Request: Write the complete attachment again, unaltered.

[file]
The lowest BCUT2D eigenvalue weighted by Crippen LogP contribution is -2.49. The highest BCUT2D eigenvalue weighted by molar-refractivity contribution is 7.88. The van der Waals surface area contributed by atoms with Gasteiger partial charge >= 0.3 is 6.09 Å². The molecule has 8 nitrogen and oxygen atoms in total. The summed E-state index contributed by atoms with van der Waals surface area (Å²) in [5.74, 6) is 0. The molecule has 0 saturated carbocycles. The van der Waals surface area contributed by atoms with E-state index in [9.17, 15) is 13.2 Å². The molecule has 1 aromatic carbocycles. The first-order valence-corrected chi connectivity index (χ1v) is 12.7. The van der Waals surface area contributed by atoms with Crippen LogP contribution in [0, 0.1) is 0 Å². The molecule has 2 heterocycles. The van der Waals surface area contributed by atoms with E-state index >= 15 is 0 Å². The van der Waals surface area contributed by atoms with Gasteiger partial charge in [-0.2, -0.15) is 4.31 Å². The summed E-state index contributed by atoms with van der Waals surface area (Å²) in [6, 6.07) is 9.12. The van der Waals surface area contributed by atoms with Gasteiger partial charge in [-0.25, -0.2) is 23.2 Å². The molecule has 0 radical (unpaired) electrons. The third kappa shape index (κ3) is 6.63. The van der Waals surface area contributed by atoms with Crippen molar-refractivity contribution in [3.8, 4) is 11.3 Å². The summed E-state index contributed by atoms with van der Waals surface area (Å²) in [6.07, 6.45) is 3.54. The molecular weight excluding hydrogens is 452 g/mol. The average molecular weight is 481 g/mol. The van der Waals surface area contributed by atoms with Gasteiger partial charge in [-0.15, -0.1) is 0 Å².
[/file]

The lowest BCUT2D eigenvalue weighted by Crippen LogP contribution is -2.49. The highest BCUT2D eigenvalue weighted by molar-refractivity contribution is 7.88. The van der Waals surface area contributed by atoms with Gasteiger partial charge >= 0.3 is 6.09 Å². The molecule has 8 nitrogen and oxygen atoms in total. The summed E-state index contributed by atoms with van der Waals surface area (Å²) in [5.74, 6) is 0. The molecule has 0 saturated carbocycles. The van der Waals surface area contributed by atoms with E-state index in [9.17, 15) is 13.2 Å². The molecule has 1 aromatic carbocycles. The first-order valence-corrected chi connectivity index (χ1v) is 12.7. The van der Waals surface area contributed by atoms with Crippen LogP contribution in [0, 0.1) is 0 Å². The molecule has 2 heterocycles. The van der Waals surface area contributed by atoms with E-state index >= 15 is 0 Å². The van der Waals surface area contributed by atoms with Gasteiger partial charge in [-0.2, -0.15) is 4.31 Å². The summed E-state index contributed by atoms with van der Waals surface area (Å²) in [6, 6.07) is 9.12. The van der Waals surface area contributed by atoms with Gasteiger partial charge in [-0.25, -0.2) is 23.2 Å². The molecule has 0 radical (unpaired) electrons. The third kappa shape index (κ3) is 6.63. The van der Waals surface area contributed by atoms with Crippen molar-refractivity contribution in [3.8, 4) is 11.3 Å². The summed E-state index contributed by atoms with van der Waals surface area (Å²) in [6.07, 6.45) is 3.54. The molecular weight excluding hydrogens is 452 g/mol. The average molecular weight is 481 g/mol. The van der Waals surface area contributed by atoms with Gasteiger partial charge in [-0.15, -0.1) is 0 Å².